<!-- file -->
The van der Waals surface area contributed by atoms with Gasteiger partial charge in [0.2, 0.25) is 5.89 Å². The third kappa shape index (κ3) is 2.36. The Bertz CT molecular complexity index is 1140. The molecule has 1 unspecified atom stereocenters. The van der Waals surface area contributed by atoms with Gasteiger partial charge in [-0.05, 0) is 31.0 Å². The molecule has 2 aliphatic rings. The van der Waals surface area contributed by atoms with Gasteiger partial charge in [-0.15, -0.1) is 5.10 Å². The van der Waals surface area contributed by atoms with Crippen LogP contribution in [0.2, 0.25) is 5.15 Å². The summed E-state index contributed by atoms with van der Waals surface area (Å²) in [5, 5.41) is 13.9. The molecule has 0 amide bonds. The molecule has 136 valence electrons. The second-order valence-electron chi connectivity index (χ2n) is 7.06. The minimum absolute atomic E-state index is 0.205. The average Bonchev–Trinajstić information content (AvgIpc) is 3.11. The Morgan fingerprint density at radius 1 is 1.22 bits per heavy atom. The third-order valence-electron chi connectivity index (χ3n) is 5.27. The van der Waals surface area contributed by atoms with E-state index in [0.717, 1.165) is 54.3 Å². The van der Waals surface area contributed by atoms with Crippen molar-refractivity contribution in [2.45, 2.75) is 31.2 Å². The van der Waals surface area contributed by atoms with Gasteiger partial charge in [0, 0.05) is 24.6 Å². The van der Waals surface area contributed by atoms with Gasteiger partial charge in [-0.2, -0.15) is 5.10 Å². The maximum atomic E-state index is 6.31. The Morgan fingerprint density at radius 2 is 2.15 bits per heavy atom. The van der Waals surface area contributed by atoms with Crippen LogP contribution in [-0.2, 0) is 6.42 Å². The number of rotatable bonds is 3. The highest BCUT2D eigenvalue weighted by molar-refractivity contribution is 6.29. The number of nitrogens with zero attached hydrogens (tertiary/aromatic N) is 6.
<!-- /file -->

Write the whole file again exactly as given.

The van der Waals surface area contributed by atoms with Gasteiger partial charge in [0.2, 0.25) is 5.89 Å². The third kappa shape index (κ3) is 2.36. The Bertz CT molecular complexity index is 1140. The molecule has 1 unspecified atom stereocenters. The van der Waals surface area contributed by atoms with Gasteiger partial charge in [-0.05, 0) is 31.0 Å². The molecule has 2 aliphatic rings. The van der Waals surface area contributed by atoms with Gasteiger partial charge in [-0.15, -0.1) is 5.10 Å². The van der Waals surface area contributed by atoms with Crippen LogP contribution in [0.2, 0.25) is 5.15 Å². The summed E-state index contributed by atoms with van der Waals surface area (Å²) in [5, 5.41) is 13.9. The molecule has 0 amide bonds. The molecule has 136 valence electrons. The second-order valence-electron chi connectivity index (χ2n) is 7.06. The minimum absolute atomic E-state index is 0.205. The average Bonchev–Trinajstić information content (AvgIpc) is 3.11. The Morgan fingerprint density at radius 1 is 1.22 bits per heavy atom. The third-order valence-electron chi connectivity index (χ3n) is 5.27. The van der Waals surface area contributed by atoms with E-state index in [0.717, 1.165) is 54.3 Å². The van der Waals surface area contributed by atoms with Crippen molar-refractivity contribution in [2.45, 2.75) is 31.2 Å². The van der Waals surface area contributed by atoms with Gasteiger partial charge in [0, 0.05) is 24.6 Å². The van der Waals surface area contributed by atoms with Gasteiger partial charge in [-0.2, -0.15) is 5.10 Å². The maximum atomic E-state index is 6.31. The Morgan fingerprint density at radius 2 is 2.15 bits per heavy atom. The van der Waals surface area contributed by atoms with Crippen LogP contribution in [-0.2, 0) is 6.42 Å². The number of rotatable bonds is 3. The highest BCUT2D eigenvalue weighted by molar-refractivity contribution is 6.29. The number of nitrogens with zero attached hydrogens (tertiary/aromatic N) is 6.